It was a little after 5:00 as I left work on Thursday. My destination was Andrew’s baseball game. The game was slated for 5:45, but I knew I’d be late. There was 40+ miles of Atlanta rush hour traffic between me and the ball field. The highways had been stress free of late. I tried to leave as early as I could, but still knew I’d be late.
I called my wife from the road to update her on my ETA. She and Christopher were in the bleachers. The game had started.
“I’m just passing Gwinnett Arena,” I said. Another 20 minutes or so till I get there.
“I probably won’t be here when you arrive. I have to take Christopher to his practice.”
I arrived about when I expected and took the first available space I saw. As I walked to the field, I saw my wife’s car leaving. I ran over and said hi quickly, then headed to Andrew’s game. His team was the guest so I sat in the third base bleachers. The sun was setting directly over the first base line. Parents held their hands over their eyes to block the glare. How can the kids batting right-handed even see?
Andrew came up second in the inning and I did what I had done so many times before: glance towards Heaven and tried to imperceptibly cross myself. Andrew started playing baseball only last spring. I hoped back then he’d get some hits. I don’t remember when I started offering my silent prayers. However, cursed with an un-athletic father, Andrew isn’t gifted with the bat. Any help…I’ll take it. Andrew does have a good eye and waits for good pitches. Last spring, he managed to get on base every game either via walk or hit-by-pitch.
Andrew stepped into the batter’s box and I wondered how much the low sun would affect him. He let the first one go by.
“Ball!” the umpire said.
“Good eye, Andrew!” I yelled. Andrew stepped out of the batter’s box, looked at the coach, and then stepped back in. The next pitch came in slightly above the letters. Andrew swung, but couldn’t catch up to it.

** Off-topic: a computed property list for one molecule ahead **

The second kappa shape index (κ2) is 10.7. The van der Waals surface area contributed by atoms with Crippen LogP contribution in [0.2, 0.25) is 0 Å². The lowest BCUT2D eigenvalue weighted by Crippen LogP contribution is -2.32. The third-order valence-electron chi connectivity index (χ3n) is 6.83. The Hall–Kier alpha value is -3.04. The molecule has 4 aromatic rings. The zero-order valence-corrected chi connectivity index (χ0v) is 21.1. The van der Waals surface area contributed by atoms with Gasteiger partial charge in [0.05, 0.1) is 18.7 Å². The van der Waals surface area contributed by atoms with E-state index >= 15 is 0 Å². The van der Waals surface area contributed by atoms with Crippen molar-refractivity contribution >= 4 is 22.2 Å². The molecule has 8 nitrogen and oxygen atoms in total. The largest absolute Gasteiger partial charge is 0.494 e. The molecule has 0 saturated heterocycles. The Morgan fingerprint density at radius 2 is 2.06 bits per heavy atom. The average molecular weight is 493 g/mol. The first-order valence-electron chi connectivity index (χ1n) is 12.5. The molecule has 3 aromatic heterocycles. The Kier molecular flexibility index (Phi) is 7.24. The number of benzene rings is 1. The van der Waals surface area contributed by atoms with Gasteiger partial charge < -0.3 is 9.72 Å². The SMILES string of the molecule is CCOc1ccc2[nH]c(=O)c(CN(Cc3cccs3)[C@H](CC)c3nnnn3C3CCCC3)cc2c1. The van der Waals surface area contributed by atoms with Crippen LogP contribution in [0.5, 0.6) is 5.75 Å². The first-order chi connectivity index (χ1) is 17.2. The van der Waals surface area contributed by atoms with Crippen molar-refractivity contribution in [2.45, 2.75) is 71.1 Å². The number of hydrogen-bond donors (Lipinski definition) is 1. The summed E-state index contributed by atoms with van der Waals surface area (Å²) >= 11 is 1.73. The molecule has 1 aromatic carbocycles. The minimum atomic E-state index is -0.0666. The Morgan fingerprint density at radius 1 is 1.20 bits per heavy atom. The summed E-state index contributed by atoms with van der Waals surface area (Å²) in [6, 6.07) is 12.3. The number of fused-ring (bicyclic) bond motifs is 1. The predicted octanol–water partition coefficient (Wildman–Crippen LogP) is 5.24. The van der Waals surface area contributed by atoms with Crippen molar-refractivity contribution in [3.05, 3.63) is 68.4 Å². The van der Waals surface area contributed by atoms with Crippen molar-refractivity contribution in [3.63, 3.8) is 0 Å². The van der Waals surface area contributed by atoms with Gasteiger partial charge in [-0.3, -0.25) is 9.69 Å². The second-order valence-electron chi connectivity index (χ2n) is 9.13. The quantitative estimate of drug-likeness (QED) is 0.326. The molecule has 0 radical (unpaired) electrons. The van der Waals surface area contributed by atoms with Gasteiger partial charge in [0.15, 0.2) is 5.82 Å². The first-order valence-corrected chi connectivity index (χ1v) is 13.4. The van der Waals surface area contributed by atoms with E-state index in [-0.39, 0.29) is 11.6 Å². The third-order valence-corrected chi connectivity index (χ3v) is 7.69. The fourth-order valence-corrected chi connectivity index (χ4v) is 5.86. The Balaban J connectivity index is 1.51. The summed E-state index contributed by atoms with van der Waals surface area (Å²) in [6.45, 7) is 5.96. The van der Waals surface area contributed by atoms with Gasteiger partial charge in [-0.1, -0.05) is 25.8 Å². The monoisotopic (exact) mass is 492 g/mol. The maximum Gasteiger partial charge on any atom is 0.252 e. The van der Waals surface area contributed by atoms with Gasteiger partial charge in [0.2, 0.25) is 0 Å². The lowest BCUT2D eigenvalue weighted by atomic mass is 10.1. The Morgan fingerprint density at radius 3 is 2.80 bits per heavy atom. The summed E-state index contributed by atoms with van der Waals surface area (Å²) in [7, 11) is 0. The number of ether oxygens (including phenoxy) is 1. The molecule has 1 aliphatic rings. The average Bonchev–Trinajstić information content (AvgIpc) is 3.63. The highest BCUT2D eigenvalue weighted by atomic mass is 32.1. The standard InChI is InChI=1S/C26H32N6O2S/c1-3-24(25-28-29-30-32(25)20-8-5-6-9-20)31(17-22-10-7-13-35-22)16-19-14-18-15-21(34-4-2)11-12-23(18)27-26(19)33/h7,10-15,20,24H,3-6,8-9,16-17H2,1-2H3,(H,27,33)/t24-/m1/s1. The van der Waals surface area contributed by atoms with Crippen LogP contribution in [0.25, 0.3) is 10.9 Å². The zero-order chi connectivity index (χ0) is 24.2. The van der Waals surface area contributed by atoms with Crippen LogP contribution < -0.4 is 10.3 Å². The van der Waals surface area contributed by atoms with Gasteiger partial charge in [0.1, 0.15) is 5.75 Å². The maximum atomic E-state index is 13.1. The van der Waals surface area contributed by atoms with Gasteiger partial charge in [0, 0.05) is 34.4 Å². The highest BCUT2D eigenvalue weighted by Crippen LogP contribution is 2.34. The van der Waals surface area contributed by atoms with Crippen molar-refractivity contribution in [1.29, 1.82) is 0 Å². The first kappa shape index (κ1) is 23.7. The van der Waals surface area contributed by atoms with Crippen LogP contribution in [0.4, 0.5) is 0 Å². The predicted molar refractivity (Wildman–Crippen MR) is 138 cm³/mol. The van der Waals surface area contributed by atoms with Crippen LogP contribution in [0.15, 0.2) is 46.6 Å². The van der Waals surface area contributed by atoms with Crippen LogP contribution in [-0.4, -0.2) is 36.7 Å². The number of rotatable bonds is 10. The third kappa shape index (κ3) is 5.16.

The cheers from the other side were loud and clear, matching the encouragement we gave one our side. “Good swing, Andrew!” I yelled.
Andrew let the next two go by. The umpire called “Ball!” on both. “Wait for your pitch,” I called out.
The next pitch came in letter-high. Andrew swung and connected. I’d seen him foul balls off. He’d done so in the previous game. However, as I watched this one make a rainbow arc over the third baseman, I realized he’d hit it fair. As it sailed towards the left fielder, I uttered a second plea to Heaven. Please don’t let him catch it. The ball dropped in front of the left fielder and then bounced passed him. Andrew was running as fast as he could. He’s not fast, but he was listening to his coaches and wasn’t about to stop. The right fielder picked up a ball and hurled it to the second basemen. However, Andrew touched second base at that time and headed towards third. The second basemen threw it to third. A chorus of “Slide” came from the bench, but it wasn’t necessary. Andrew beat the throw, making it to third standing up. His whole bench was cheering. Andrew’s smile could have lit the park.
I pulled out my cell phone to call my wife. I was sorry she had missed Andrew’s first hit. I called her several times, but had to leave a message. The next batter hit a single that brought Andrew home. I smiled as he passed by in front of me and said to him, “Way to go!’ Andrew entered the dugout. His teammates slapped his helmet in congratulations.
I glanced to Heaven once more: Thank you!